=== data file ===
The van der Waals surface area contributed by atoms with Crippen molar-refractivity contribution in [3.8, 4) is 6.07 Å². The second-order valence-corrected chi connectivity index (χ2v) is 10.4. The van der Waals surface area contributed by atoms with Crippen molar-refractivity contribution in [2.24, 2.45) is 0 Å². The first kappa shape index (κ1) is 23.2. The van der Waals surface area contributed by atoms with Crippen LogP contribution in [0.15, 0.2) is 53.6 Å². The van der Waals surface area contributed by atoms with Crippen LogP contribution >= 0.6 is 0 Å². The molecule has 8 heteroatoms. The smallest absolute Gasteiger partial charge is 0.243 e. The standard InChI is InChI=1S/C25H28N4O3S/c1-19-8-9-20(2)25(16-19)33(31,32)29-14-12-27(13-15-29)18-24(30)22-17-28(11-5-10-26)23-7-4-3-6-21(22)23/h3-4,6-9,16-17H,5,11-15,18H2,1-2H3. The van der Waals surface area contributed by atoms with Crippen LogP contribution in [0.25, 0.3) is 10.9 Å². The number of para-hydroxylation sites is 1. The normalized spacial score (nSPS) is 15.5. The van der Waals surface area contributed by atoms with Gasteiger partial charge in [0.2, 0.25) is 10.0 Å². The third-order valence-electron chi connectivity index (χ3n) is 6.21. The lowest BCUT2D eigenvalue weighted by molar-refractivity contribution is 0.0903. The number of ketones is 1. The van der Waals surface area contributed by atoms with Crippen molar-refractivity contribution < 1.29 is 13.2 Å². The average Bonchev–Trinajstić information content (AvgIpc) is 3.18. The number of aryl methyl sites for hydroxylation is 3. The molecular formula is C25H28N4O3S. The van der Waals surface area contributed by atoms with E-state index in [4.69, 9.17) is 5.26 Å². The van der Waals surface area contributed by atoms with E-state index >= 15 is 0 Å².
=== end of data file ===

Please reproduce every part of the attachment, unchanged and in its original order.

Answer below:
The van der Waals surface area contributed by atoms with Crippen molar-refractivity contribution in [3.8, 4) is 6.07 Å². The second-order valence-corrected chi connectivity index (χ2v) is 10.4. The van der Waals surface area contributed by atoms with Crippen molar-refractivity contribution in [2.24, 2.45) is 0 Å². The first kappa shape index (κ1) is 23.2. The van der Waals surface area contributed by atoms with Crippen LogP contribution in [0.15, 0.2) is 53.6 Å². The van der Waals surface area contributed by atoms with Crippen LogP contribution >= 0.6 is 0 Å². The molecule has 8 heteroatoms. The smallest absolute Gasteiger partial charge is 0.243 e. The standard InChI is InChI=1S/C25H28N4O3S/c1-19-8-9-20(2)25(16-19)33(31,32)29-14-12-27(13-15-29)18-24(30)22-17-28(11-5-10-26)23-7-4-3-6-21(22)23/h3-4,6-9,16-17H,5,11-15,18H2,1-2H3. The van der Waals surface area contributed by atoms with Crippen LogP contribution in [0.25, 0.3) is 10.9 Å². The number of para-hydroxylation sites is 1. The normalized spacial score (nSPS) is 15.5. The van der Waals surface area contributed by atoms with Gasteiger partial charge in [0.2, 0.25) is 10.0 Å². The third-order valence-electron chi connectivity index (χ3n) is 6.21. The lowest BCUT2D eigenvalue weighted by molar-refractivity contribution is 0.0903. The number of ketones is 1. The van der Waals surface area contributed by atoms with Crippen molar-refractivity contribution < 1.29 is 13.2 Å². The average Bonchev–Trinajstić information content (AvgIpc) is 3.18. The number of aryl methyl sites for hydroxylation is 3. The molecular formula is C25H28N4O3S. The van der Waals surface area contributed by atoms with E-state index in [4.69, 9.17) is 5.26 Å². The van der Waals surface area contributed by atoms with E-state index >= 15 is 0 Å².